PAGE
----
A lot or a little?
The parents' guide to what's in this movie.
What parents need to know
Parents need to know that Parallels is a television pilot that was not picked up as a series and has been released, via streaming, as stand-alone movie entertainment. The film is devoted to introducing a science-fiction universe, with the made-up "rules" that define it and the players that populate it. It's a promised (but, so far, not ordered) apocalyptic concept. The heroes, settings, goals, stories, and enemies move between various domains, none of which will be resolved in this 83-minute offering. Action sequences -- hand-to-hand fights, explosions, high-tech countdowns, capture and abuse, fatal gunplay -- and a smattering of profanities ("s--t," "hell," "goddamn," one use of "f--k") mean the movie is not appropriate for younger kids. Viewers will be kept on edge; it's dark and suspenseful. But, ultimately, those same viewers likely will be frustrated, even angry, when the "movie" ends in the midst of a major cliffhanger.
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What's the story?
Brother and sister Ronan (Mark Hapka) and Beatrix Carver (Jessica Rothe) are separately summoned to their childhood home in cryptic cell phone messages from their estranged dad. It's tense between the two when they converge on the house only to find their dad is gone. Almost immediately, circumstances (his car left behind, a strange object seemingly left behind for them to discover) lead Ronan and Beatrix, along with Harry, a curious young neighbor, to believe that their father is missing, perhaps not of his own accord. After a visit to local police where they get no help, they follow the only other clue they have: an unfamiliar address that was mentioned in their dad's eerie messages. At the designated location they find a derelict, abandoned building. Inside it's covered in strange graffiti, contains some peculiar objects, and has an unmistakable aura of grim mystery. Suddenly, the building begins to take on a life of its own, with shattering roars, lightning flashes, and terrible tremors. When it stops, the three heroes have been plunged into the film's PARALLELS, a world with an infinite number of planet Earths, all functioning in the same time frame but with a vast array of conditions, landscapes, technologies, populations, and political structures. Most crucially, along with surprising events, mysterious technology, and deadly fighting, the crew comes up against a bizarre collection of characters, who may be friend, enemy, or both.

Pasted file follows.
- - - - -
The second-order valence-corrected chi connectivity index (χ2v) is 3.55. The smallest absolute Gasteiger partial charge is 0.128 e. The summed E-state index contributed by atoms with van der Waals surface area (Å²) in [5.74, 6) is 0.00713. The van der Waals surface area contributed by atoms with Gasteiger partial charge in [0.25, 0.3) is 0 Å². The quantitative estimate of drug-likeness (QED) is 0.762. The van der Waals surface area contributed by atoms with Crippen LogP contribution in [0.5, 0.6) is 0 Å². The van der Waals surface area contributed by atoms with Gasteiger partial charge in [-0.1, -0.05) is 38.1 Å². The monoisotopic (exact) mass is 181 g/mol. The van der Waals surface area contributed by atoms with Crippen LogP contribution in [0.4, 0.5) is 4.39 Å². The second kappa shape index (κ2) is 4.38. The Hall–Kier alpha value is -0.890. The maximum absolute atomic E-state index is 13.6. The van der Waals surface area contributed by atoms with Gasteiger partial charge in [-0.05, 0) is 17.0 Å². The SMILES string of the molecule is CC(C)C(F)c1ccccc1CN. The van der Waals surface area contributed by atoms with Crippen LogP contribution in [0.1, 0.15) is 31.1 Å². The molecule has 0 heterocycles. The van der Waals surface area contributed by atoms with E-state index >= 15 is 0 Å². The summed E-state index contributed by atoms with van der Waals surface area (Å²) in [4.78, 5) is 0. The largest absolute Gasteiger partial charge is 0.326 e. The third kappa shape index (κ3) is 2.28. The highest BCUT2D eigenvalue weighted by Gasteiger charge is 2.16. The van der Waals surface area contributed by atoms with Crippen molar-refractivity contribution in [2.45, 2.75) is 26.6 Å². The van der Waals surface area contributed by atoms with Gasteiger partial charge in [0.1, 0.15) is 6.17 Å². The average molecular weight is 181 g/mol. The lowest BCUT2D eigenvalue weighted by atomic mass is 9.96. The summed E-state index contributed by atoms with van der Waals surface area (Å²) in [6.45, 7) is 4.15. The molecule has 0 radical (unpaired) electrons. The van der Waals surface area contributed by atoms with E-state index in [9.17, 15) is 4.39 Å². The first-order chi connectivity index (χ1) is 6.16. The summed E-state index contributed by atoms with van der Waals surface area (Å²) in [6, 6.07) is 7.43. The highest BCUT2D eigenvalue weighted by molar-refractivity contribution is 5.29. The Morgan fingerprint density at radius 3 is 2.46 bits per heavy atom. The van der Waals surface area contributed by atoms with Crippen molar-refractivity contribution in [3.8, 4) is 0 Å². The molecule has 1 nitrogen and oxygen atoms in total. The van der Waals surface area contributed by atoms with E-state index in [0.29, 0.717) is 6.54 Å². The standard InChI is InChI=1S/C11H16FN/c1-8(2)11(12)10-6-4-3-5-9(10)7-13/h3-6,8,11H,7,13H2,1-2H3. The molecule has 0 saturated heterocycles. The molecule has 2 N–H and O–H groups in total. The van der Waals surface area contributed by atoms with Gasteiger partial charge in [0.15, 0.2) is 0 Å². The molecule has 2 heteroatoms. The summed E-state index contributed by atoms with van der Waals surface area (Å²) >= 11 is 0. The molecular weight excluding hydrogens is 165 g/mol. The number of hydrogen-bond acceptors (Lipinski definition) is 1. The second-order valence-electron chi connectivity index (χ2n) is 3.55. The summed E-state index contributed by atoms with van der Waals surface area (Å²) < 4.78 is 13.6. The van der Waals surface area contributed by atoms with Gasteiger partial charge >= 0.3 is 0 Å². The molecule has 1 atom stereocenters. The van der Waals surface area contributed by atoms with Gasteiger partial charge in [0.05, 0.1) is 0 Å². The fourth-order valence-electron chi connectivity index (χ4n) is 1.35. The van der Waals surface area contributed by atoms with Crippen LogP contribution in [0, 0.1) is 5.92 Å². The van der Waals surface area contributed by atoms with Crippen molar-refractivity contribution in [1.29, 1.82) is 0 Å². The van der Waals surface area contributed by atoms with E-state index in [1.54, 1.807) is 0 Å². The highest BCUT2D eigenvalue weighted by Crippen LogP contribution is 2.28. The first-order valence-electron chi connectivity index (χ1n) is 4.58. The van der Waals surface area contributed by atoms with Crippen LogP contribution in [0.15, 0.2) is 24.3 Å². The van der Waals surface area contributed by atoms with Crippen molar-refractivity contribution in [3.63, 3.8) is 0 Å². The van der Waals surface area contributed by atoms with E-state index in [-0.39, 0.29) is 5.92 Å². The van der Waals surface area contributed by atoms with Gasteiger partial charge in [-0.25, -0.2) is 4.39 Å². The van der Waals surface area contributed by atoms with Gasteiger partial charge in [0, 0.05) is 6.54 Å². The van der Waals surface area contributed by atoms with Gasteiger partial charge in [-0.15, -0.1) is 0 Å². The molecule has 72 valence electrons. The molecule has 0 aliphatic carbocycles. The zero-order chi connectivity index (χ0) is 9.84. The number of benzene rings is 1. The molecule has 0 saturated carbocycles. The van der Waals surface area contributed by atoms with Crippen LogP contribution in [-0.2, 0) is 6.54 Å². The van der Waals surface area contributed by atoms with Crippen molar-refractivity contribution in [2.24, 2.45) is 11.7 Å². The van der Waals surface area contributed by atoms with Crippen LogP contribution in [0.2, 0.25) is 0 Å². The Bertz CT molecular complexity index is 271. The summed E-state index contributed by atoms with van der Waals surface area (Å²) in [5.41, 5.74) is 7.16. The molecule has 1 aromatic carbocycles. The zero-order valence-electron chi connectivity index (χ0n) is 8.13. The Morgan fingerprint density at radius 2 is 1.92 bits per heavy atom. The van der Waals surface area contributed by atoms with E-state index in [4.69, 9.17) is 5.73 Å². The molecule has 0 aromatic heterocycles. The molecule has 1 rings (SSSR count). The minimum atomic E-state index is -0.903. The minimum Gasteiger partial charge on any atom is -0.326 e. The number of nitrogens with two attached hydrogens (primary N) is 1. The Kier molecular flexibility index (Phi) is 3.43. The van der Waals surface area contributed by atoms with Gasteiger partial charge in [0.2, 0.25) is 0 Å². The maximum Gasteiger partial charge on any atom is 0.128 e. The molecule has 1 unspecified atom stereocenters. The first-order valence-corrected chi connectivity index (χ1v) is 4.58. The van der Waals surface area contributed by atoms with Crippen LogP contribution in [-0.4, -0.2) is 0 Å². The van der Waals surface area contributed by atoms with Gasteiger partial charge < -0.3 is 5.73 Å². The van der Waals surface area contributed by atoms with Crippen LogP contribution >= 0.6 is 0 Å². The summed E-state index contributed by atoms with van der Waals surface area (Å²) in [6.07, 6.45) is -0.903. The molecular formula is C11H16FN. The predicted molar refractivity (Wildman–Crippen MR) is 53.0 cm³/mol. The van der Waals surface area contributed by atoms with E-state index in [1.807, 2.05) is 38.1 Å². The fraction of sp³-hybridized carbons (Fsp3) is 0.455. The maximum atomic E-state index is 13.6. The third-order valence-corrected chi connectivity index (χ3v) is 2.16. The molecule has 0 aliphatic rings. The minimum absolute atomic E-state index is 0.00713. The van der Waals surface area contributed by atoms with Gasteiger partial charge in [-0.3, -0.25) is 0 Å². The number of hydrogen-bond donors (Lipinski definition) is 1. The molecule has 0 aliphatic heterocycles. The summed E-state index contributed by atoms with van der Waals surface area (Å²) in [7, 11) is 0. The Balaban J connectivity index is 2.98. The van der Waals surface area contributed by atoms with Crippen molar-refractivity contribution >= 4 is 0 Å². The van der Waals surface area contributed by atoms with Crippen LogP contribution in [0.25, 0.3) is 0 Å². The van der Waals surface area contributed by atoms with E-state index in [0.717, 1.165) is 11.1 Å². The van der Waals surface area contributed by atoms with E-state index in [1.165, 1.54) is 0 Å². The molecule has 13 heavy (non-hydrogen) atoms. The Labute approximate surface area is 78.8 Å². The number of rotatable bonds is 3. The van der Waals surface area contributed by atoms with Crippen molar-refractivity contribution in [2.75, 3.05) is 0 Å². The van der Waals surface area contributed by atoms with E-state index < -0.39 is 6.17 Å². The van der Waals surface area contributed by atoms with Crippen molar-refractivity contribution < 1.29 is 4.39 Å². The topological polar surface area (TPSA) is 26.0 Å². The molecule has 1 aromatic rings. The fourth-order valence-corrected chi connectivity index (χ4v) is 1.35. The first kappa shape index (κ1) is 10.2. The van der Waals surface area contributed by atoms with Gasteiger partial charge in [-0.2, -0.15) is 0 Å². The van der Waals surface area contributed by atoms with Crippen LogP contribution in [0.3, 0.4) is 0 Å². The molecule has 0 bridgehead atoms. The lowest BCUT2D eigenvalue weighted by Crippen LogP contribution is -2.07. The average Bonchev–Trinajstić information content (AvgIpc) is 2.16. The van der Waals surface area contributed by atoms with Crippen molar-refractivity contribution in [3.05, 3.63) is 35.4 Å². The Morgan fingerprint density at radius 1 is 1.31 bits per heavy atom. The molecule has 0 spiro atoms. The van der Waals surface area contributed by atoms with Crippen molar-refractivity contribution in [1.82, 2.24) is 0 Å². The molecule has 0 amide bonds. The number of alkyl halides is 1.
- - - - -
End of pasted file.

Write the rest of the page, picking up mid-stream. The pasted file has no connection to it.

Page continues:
Is it any good?
The creators try their best to clarify what it is a very complicated premise. Viewers will barely have time to digest one of Parallels' guidelines when another strange event occurs and requires more explaining. It all boils down to multiple currently existing versions of Earth out there in the universe. One Earth's Dystopia may run up against another Earth's Utopia. Beatrix Carver may be one person on one Earth but an entirely different person on another. Enemies and friends swap places in the blink of an eye -- or the shaking of a building. It might be worth the investment of time and energy to go along for this science-fiction ride and cautionary tale, but only if the story were to continue. As it is, it's simply not special enough, either in optical effects, stunts, characterizations, or other "wow" factors, to warrant a look in this format.
Talk to your kids about ...
Families can talk about the meaning of "apocalyptic" or "dystopian" movies or literature. In what ways can audiences learn important lessons from such tales? Give at least one example of a story from this genre that has a message for our society.
What is a television "pilot"? What is it meant to accomplish? Does this TV pilot work for you as a movie? Why, or why not?
Devise your own alternate version of planet Earth. How will it be different from our earth? Would you prefer to create an improved world or a worsened one? Which type would be more fun to create?
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